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Re: [greenyes] eVANGELICAL Environmental Network

Very interesting, Peter. What will happen next? We are living in a fascinating time.

It is about time Christians took notice of the atrocities the wealthy have created for the poor. I also like the part about the evangelicals having to overcome credibility issues raised by other enviromental groups.

Camille Armantrout


Faith-Based Stance on Environment
A group of evangelicals meets to discuss a pro business, pro green agenda.
It may be a pivotal move if they engage in policymaking.

By Larry B. Stammer
Times Staff Writer

July 4, 2004

Declaring that caring for the environment is part of following Jesus, a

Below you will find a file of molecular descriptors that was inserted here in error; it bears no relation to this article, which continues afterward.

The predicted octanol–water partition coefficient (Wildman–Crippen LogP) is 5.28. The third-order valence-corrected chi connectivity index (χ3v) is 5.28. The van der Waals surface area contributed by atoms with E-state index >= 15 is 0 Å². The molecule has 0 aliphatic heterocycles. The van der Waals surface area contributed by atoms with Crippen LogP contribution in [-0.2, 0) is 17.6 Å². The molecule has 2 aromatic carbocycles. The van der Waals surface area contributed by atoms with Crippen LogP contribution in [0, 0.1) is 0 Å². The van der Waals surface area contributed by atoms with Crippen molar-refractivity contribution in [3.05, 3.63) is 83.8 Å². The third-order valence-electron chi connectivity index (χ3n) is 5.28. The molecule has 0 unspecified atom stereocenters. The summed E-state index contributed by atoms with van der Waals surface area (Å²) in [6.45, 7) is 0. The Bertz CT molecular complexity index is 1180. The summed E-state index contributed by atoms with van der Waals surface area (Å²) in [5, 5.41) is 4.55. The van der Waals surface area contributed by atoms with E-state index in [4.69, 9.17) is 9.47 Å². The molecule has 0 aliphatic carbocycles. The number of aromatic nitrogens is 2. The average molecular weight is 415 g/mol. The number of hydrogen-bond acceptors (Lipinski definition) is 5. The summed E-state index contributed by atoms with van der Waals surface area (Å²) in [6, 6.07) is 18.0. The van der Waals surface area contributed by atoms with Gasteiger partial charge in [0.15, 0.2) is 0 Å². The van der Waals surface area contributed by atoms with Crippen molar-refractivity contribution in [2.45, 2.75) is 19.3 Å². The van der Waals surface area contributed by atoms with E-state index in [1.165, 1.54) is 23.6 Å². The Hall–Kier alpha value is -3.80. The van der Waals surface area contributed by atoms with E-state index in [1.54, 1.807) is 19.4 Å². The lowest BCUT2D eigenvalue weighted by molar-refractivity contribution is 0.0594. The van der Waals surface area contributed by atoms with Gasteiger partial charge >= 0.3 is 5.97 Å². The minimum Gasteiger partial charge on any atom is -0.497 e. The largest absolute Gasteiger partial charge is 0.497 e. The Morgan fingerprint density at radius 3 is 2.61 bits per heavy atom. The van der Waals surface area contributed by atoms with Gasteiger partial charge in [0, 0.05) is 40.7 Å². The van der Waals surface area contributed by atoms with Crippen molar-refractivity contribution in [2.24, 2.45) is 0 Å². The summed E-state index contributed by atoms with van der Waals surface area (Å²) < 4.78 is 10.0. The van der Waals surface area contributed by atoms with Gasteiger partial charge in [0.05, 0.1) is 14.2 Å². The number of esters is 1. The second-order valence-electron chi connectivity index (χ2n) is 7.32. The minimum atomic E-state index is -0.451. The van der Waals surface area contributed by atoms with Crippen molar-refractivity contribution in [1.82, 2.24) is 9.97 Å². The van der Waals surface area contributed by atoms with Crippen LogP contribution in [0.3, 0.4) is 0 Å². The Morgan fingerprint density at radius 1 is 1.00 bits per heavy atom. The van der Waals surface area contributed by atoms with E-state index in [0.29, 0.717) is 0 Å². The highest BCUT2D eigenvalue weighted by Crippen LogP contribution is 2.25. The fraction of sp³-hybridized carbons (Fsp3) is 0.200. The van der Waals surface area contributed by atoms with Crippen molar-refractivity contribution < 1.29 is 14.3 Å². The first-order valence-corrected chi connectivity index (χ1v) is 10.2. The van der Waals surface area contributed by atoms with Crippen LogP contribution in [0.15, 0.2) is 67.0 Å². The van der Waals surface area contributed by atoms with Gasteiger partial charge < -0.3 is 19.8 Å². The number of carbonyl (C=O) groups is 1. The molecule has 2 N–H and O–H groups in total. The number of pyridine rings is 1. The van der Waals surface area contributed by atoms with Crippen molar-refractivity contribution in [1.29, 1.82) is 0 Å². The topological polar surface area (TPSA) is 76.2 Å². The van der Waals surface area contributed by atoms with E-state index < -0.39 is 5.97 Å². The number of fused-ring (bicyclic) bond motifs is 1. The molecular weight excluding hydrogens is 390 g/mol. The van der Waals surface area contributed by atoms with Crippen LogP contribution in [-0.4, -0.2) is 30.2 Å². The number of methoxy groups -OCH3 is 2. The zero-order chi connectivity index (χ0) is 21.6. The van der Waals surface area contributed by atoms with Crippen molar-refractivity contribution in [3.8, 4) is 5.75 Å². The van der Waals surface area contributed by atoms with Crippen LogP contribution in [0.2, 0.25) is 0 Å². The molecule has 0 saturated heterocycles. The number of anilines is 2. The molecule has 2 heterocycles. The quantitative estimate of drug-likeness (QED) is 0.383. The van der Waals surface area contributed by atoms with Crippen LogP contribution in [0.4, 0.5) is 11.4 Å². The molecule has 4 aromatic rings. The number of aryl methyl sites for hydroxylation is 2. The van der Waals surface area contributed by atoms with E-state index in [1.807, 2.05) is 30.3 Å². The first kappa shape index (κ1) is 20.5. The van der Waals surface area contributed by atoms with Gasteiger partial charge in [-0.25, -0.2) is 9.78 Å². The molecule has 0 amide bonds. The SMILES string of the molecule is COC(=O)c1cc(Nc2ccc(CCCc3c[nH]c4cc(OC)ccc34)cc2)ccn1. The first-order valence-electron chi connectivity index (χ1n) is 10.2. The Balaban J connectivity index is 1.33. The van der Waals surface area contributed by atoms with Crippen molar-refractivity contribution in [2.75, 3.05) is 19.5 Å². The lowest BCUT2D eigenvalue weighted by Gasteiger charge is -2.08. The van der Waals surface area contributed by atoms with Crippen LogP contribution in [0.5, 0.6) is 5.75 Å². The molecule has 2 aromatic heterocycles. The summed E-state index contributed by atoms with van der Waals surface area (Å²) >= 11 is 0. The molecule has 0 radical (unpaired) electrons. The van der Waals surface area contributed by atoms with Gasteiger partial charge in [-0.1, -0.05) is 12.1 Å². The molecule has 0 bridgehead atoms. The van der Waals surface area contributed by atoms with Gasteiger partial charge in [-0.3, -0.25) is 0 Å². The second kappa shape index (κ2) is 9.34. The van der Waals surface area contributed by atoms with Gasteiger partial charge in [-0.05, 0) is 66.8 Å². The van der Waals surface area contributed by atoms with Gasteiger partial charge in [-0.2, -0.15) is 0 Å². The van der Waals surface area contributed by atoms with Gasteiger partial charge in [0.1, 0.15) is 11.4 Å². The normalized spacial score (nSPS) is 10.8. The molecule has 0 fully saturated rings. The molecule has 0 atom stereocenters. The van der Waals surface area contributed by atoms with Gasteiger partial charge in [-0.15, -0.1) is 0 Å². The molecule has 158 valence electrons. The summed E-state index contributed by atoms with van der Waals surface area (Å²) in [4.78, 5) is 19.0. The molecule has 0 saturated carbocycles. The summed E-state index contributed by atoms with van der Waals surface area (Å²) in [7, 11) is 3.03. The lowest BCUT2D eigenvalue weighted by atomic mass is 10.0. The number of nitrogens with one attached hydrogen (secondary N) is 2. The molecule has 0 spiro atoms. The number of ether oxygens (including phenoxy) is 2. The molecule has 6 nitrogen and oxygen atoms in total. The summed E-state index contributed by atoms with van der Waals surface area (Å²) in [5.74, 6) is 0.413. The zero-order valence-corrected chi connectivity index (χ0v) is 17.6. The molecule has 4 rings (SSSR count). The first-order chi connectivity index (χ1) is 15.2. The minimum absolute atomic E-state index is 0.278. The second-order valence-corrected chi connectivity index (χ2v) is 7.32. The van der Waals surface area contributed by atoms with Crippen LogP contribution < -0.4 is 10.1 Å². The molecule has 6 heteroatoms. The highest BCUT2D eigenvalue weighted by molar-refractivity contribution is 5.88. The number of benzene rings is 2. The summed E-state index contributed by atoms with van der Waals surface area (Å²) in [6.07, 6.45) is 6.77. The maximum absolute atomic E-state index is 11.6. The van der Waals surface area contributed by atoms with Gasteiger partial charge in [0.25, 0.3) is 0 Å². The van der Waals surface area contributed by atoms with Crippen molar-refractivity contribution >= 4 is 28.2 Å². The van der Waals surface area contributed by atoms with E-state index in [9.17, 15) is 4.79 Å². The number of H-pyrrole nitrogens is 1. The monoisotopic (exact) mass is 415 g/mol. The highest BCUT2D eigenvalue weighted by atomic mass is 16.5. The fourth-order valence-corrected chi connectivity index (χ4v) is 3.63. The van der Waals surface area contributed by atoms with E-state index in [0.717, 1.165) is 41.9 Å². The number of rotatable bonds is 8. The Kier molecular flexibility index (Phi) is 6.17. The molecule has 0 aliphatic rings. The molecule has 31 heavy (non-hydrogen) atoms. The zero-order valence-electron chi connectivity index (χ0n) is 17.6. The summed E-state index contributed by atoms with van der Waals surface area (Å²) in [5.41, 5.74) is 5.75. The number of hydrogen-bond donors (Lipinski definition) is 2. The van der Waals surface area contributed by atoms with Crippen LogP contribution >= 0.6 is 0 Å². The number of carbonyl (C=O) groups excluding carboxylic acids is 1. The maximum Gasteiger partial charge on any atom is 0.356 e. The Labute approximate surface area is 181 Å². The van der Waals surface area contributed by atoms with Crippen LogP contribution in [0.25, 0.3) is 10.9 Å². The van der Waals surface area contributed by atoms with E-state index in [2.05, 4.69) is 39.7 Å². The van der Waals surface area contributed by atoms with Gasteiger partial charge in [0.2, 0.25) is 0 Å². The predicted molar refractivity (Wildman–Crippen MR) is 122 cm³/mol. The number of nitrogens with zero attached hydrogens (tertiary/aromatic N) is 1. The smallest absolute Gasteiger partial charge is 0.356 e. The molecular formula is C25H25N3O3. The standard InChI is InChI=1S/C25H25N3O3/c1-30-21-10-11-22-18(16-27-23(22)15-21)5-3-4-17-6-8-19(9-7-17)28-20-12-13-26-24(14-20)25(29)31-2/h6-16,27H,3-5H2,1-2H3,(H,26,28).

group of 30 evangelical leaders has agreed to work for faith-based
environmental activism among the nation's most conservative Christians.


In a letter signed by Cardinal Theodore McCarrick of Washington and Bishop John H. Ricard of Pensacola-Tallahassee, Fla., the conference urged senators to consider the fate of poor workers and nations when addressing climate change. The poor, they said, would bear the most harmful effects of climate change because of where they lived and
their limited resources.


David Neff, editor of Christianity Today, a magazine founded by evangelist
Billy Graham, said there was "high distrust" of environmental groups. "That
suggests to me that if the right trustworthy organizations came to that
evangelical constituency, it could be mobilized. Right now, anything that
sounds like an environmental organization is going to have a little bit of a
credibility problem."

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